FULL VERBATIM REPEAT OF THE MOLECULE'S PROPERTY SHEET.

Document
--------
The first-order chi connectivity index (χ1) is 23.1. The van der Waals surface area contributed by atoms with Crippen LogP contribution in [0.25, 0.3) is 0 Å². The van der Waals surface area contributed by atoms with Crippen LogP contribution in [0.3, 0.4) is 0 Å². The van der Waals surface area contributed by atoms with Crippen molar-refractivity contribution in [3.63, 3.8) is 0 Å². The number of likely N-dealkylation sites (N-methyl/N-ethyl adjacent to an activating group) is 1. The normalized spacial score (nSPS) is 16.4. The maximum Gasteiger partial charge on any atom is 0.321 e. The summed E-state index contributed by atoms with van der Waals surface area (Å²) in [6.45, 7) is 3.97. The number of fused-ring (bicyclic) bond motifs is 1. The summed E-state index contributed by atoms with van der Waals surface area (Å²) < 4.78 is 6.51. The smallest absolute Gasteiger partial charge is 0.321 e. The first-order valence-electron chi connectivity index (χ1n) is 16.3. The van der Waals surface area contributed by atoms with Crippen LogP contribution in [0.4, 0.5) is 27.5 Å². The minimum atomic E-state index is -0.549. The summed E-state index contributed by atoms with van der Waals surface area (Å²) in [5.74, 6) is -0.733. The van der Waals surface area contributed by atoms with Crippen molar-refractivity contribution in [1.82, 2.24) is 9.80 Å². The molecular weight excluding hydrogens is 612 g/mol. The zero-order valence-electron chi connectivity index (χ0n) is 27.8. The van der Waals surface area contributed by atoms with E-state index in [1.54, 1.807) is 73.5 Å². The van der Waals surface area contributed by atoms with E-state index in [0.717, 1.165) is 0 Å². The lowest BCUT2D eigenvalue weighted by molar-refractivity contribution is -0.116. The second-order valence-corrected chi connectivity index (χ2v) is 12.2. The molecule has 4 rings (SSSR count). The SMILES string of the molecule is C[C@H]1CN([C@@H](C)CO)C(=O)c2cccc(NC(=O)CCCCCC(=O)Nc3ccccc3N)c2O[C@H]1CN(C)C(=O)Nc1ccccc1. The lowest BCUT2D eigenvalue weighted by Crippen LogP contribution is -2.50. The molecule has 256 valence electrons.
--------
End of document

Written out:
The first-order chi connectivity index (χ1) is 23.1. The van der Waals surface area contributed by atoms with Crippen LogP contribution in [0.25, 0.3) is 0 Å². The van der Waals surface area contributed by atoms with Crippen LogP contribution in [0.3, 0.4) is 0 Å². The van der Waals surface area contributed by atoms with Crippen molar-refractivity contribution in [3.63, 3.8) is 0 Å². The number of likely N-dealkylation sites (N-methyl/N-ethyl adjacent to an activating group) is 1. The normalized spacial score (nSPS) is 16.4. The maximum Gasteiger partial charge on any atom is 0.321 e. The summed E-state index contributed by atoms with van der Waals surface area (Å²) in [6.45, 7) is 3.97. The number of fused-ring (bicyclic) bond motifs is 1. The summed E-state index contributed by atoms with van der Waals surface area (Å²) < 4.78 is 6.51. The smallest absolute Gasteiger partial charge is 0.321 e. The first-order valence-electron chi connectivity index (χ1n) is 16.3. The van der Waals surface area contributed by atoms with Crippen LogP contribution in [0.4, 0.5) is 27.5 Å². The minimum atomic E-state index is -0.549. The summed E-state index contributed by atoms with van der Waals surface area (Å²) in [5.74, 6) is -0.733. The van der Waals surface area contributed by atoms with Crippen molar-refractivity contribution in [1.82, 2.24) is 9.80 Å². The molecular weight excluding hydrogens is 612 g/mol. The zero-order valence-electron chi connectivity index (χ0n) is 27.8. The van der Waals surface area contributed by atoms with E-state index in [1.54, 1.807) is 73.5 Å². The van der Waals surface area contributed by atoms with E-state index in [0.717, 1.165) is 0 Å². The lowest BCUT2D eigenvalue weighted by molar-refractivity contribution is -0.116. The second-order valence-corrected chi connectivity index (χ2v) is 12.2. The molecule has 4 rings (SSSR count). The SMILES string of the molecule is C[C@H]1CN([C@@H](C)CO)C(=O)c2cccc(NC(=O)CCCCCC(=O)Nc3ccccc3N)c2O[C@H]1CN(C)C(=O)Nc1ccccc1. The lowest BCUT2D eigenvalue weighted by Crippen LogP contribution is -2.50. The molecule has 256 valence electrons.